The more we are able to communicate the more we are victims of miscommunications or malfunctions.
Last weekend I was at my eldest daughter’s – stepdaughter actually, and the importance of the distinction will be apparent as the story unfolds – wedding. The wedding was held in the Baltimore area and involved various branches of our family flying in from the UK, Texas, Oregon, and Hawaii, to name the origins of just the main participants.
Well the younger sister of the bride was flying in with her husband and toddler from Oregon on the “red eye” into BWI airport. The sisters had decided that real “Dad”, who lives in the UK and had just flown in for the festivities, would pick up the younger sister and family at the airport. This is when the first episode of miscommunication and malfunction occurred.
The miscommunication was that younger sister usually uses Southwest Airlines and she didn’t inform anyone that this time she’s using US Airways. So “Dad” is dispatched to this large airport in a strange city and land with bad information: Oops - miscommunication!
But that shouldn’t be a major problem because he’s got a mobile phone. Correction he’s got a UK mobile phone which, despite various assurances from the UK company, doesn’t work too well in the US – malfunction!
Result: fuming daughter – who’s a good little fumer when the mood takes her – sorrowful dad, and yours truly driving 20 miles at the last minute to pick up stranded family.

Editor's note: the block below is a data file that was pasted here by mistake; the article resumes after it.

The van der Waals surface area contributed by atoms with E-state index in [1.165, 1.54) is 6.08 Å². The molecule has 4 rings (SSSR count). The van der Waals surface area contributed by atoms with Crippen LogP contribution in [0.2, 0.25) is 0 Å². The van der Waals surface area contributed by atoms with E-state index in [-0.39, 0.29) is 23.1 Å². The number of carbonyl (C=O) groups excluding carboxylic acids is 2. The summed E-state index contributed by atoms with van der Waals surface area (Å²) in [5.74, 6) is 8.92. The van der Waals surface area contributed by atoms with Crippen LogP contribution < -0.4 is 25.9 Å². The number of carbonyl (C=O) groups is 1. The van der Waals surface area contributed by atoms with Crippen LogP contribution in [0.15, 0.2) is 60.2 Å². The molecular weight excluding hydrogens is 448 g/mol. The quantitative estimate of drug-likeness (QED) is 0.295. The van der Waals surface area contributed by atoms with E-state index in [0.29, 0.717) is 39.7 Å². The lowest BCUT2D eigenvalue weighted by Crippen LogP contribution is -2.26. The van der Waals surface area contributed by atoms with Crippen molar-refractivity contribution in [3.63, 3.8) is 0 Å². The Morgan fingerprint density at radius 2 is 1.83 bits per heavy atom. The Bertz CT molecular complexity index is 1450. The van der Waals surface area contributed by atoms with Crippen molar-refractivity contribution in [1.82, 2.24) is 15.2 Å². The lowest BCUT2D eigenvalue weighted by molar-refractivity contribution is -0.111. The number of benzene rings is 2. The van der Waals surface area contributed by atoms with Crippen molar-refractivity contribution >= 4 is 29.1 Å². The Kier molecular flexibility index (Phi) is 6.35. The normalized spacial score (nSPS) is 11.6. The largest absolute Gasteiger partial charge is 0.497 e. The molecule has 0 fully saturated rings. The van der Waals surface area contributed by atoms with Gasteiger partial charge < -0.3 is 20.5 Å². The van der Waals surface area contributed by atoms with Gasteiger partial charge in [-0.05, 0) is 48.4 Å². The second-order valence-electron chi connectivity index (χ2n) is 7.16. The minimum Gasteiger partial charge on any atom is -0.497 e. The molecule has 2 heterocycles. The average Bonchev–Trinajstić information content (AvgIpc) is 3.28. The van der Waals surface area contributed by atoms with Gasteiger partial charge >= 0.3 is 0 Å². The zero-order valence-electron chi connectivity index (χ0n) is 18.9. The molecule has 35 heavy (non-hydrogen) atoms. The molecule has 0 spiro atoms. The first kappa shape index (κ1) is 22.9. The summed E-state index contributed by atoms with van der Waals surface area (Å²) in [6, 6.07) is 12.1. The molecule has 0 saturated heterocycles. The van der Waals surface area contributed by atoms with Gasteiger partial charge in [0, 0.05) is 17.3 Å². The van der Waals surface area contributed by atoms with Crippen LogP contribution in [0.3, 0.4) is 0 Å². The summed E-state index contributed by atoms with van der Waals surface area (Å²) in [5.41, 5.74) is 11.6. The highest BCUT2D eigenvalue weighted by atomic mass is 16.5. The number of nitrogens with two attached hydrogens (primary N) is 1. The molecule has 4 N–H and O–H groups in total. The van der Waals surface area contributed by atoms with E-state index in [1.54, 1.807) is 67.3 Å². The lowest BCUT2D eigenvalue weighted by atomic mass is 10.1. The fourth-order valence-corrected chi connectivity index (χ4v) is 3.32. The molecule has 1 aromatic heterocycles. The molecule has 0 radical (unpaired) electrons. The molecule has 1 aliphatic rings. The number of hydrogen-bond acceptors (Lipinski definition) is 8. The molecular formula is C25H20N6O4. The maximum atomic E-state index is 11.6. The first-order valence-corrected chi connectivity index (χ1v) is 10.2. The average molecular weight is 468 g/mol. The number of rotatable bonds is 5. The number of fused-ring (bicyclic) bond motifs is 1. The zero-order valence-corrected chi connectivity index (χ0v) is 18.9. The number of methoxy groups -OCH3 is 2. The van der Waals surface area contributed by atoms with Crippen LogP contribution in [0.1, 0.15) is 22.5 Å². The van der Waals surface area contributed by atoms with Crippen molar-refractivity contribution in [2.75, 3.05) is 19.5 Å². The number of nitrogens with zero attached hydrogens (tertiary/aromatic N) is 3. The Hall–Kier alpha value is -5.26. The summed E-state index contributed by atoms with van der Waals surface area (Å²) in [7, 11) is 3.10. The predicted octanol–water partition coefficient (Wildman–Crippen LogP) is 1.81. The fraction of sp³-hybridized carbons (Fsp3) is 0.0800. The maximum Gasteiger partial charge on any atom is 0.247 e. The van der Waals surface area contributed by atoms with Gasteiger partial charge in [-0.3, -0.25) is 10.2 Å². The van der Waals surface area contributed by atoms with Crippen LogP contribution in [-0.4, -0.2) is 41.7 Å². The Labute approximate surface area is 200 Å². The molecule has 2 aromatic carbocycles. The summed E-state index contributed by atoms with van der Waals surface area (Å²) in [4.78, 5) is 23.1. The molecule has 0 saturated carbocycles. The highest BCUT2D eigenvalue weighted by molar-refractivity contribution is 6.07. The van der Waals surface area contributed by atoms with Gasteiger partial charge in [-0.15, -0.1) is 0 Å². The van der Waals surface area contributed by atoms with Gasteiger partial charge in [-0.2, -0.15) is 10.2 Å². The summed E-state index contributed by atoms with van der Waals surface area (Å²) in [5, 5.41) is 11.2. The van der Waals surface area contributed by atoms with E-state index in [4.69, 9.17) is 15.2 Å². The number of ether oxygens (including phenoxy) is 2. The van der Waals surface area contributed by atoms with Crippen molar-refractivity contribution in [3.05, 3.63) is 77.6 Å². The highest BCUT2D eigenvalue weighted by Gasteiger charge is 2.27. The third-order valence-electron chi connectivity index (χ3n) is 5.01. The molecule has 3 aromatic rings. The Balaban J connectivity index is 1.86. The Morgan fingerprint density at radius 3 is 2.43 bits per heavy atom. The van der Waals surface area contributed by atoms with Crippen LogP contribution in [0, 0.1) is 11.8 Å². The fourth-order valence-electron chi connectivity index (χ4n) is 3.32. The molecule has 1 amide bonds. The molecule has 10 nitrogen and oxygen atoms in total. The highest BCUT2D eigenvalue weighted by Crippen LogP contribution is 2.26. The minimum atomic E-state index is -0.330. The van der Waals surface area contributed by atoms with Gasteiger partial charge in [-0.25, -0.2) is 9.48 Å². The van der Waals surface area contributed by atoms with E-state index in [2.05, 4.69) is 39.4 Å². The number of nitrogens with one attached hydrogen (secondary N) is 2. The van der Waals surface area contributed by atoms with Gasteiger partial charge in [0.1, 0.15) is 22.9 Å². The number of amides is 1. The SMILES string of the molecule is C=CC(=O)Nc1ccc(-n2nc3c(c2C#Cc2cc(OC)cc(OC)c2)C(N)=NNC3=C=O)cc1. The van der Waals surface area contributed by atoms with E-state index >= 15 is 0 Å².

The second event was later the same day– “Dad” did not have a good day – and involved the wedding rehearsal: A momentous event for both Bride and “Dad”. So momentous that the bride decides to loan “Dad” her GPS system and also enter the exact address of the event. He’s also informed that he must follow the instructions and he can’t go wrong! So infallible is this system that there’s no need for an old-fashioned paper map.
Well it might have worked, I’m agnostic on GPS hence the hint of doubt in my comment, had the bride not entered the wrong building number and repeated the injunction to “just follow the directions”, 1100 is not the same as 11000. So now we have miscommunication, allied with the still malfunctioning mobile phone, no paper back up – map- and no actual building address or description. The address was in the GPS.
Result: fuming daughter, sorrowful “Dad”, and nothing your truly could do to fix it. By now “Dad” is being nicknamed “Waldo” after the children’s game “Where in the World is Waldo?” And yet it wasn’t in many regards his fault: Like King Lear he was brought low by his daughters!
So what as this to do with project managers’? Well it has a lot of learning points that are applicable to all of us.
Firstly, that second hand information is subject to distortion. “Dad” hadn’t spoken directly to second daughter so getting the wrong airline was almost guaranteed. Secondly, unless you have direct experience don’t assume that mobile phones, or any technology, will work in other countries or even parts of your own country.
Also don’t rely exclusively on technology that you are unfamiliar with and with people setting it up for you. You should always have a back up – a map or step dad. Nothing should be addressed or viewed in isolation. If you know the lay of the land: major landmarks, key people, and the general situation you can recover from malfunctions and inaccurate information. Absent them and you are lost: You are Waldo!